• 24. Marshall, M. B.
    et al.
    Lewis, R.
    Dwyer-Joyce, R. S.
    Olofsson, Ulf
    KTH, School of Industrial Engineering and Management (ITM), Machine Design (Dept.), Tribologi.
    Björklund, Stefan
    KTH, School of Industrial Engineering and Management (ITM), Machine Design (Dept.), Machine Elements.
    Experimental characterization of wheel-rail contact patch evolution2006In: Journal of tribology, ISSN 0742-4787, E-ISSN 1528-8897, Vol. 128, no 3, p. 493-504Article in journal (Refereed)
    Abstract [en]

    The contact area and pressure distribution in a wheel/rail contact is essential information required in any fatigue or wear calculations to determine design life, re-grinding, and maintenance schedules. As wheel or rail wear or surface damage takes place the contact patch size and shape will change. This leads to a redistribution of the contact stresses. The aim of this work was to use ultrasound to nondestructively quantify the stress distribution in new, worn, and damaged wheel-rail contacts. The response of a wheel/rail interface to an ultrasonic wave can be modeled as a spring. If the contact pressure is high the interface is very stiff, with few air gaps, and allows the transmission of an ultrasonic sound wave. If the pressure is low, interfacial stiffness is lower and almost all the ultrasound is reflected. A quasistatic spring model was used to determine maps of contact stiffness from wheel/rail ultrasonic reflection data. Pressure was then determined using a parallel calibration experiment. Three different contacts were investigated; those resulting from unused, worn, and sand damaged wheel and rail specimens. Measured contact pressure distributions are compared to those determined using elastic analytical and numerical elastic-plastic solutions. Unused as-machined contact surfaces had similar contact areas to predicted elastic Hertzian solutions. However, within the contact patch, the numerical models better reproduced the stress distribution, as they incorporated real surface roughness effects. The worn surfaces were smoother and more conformal, resulting in a larger contact patch and lower contact stress. Sand damaged surfaces were extremely rough and resulted in highly fragmented contact regions and high local contact stress.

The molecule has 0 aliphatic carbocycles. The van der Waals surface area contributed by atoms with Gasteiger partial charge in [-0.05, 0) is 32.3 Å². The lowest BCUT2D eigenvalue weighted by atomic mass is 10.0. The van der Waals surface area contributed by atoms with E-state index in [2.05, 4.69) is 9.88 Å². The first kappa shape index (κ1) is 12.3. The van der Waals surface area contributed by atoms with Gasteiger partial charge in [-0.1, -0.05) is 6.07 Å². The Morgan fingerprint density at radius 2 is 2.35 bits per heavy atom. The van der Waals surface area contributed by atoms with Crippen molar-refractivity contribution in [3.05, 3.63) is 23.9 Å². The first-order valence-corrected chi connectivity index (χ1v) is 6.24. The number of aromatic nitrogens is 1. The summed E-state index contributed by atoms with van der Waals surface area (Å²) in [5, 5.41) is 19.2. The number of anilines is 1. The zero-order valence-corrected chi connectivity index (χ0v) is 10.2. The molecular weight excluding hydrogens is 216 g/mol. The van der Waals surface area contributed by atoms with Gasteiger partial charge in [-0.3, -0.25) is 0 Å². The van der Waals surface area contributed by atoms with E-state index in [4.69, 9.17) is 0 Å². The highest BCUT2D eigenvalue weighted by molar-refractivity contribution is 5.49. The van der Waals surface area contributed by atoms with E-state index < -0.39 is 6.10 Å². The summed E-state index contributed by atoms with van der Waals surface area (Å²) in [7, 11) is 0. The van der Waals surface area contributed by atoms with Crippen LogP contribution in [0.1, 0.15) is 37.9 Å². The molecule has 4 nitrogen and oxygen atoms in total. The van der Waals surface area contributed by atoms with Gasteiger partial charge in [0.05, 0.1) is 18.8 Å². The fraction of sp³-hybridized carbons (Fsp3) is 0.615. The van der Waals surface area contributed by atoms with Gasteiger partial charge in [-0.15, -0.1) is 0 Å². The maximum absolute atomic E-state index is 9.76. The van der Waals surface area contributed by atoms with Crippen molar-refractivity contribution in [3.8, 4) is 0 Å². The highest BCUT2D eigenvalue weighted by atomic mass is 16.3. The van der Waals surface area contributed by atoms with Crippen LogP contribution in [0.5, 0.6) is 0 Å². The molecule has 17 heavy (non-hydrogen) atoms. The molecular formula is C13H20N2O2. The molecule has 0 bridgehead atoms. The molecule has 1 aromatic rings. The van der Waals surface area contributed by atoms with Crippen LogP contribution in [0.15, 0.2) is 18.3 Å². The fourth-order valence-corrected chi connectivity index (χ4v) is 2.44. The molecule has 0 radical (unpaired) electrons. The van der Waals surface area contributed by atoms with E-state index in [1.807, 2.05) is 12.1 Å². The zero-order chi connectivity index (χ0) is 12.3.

• 25. Marshall, M. B.
    et al.
    Lewis, R.
    Dwyer-Joyce, R. S.
    Olofsson, Ulf
    KTH, Superseded Departments, Machine Design.
    Björklund, Stefan
    KTH, Superseded Departments, Machine Design.
    Ultrasonic characterisation of a wheel/rail contact2004In: Transient Processes in Tribology, 2004, Vol. 43, p. 151-158Conference paper (Refereed)
    Abstract [en]

    A quantification of stress in a wheel/rail contact is essential information required in fatigue and wear calculations for determining design life, regrinding and maintenance schedules. The aim of this work was to use ultrasound to non-destructively determine wheel/rail contact pressures. A wheel/rail interface behaves like a spring. If the pressure is high there are few air gaps; so it is very stiff and allows transmission of an ultrasonic wave. If the pressure is low then interface stiffness is lower and most ultrasound is reflected. A spring model was used to determine maps of contact stiffness from wheel/rail contact ultrasonic reflection data. A calibration procedure was then used to determine the pressure. Measured contact pressure contours are compared with those predicted by various contact theories.

  • 26.
    Olofsson, Ulf
    et al.
    KTH, Superseded Departments, Machine Design.
    Andersson, S.
    Björklund, Stefan
    KTH, Superseded Departments, Machine Design.
    Simulation of mild wear in boundary lubricated spherical roller thrust bearings2000In: Wear, ISSN 0043-1648, E-ISSN 1873-2577, Vol. 241, no 2, p. 180-185Article in journal (Refereed)
    Abstract [en]

    Owing to the curved contact surfaces in a spherical roller thrust beating, the rollers will undergo sliding. For an unskewed roller there will be two points along each contact where the sliding velocity is zero. At all other points along the contact, sliding is present. Under boundary lubricated conditions the sliding can give rise to mild wear. Experimental results show that this wear can cause a significant change in the surface profile outside the zero sliding points. The mild wear in the contact was simulated using Archard's wear law. An iterative wear model is described in which the normal load distribution, the tangential tractions and the sliding distances are repeatedly calculated to simulate the changes in surface geometry due to wear. Good qualitative agreement was achieved between the simulation results and the previously presented experimental results.

  • 27.
    Pärssinen, Mikael
    et al.
    KTH, School of Engineering Sciences (SCI), Aeronautical and Vehicle Engineering, Marcus Wallenberg Laboratory MWL.
    Björklund, Stefan
    KTH, School of Industrial Engineering and Management (ITM), Machine Design (Dept.).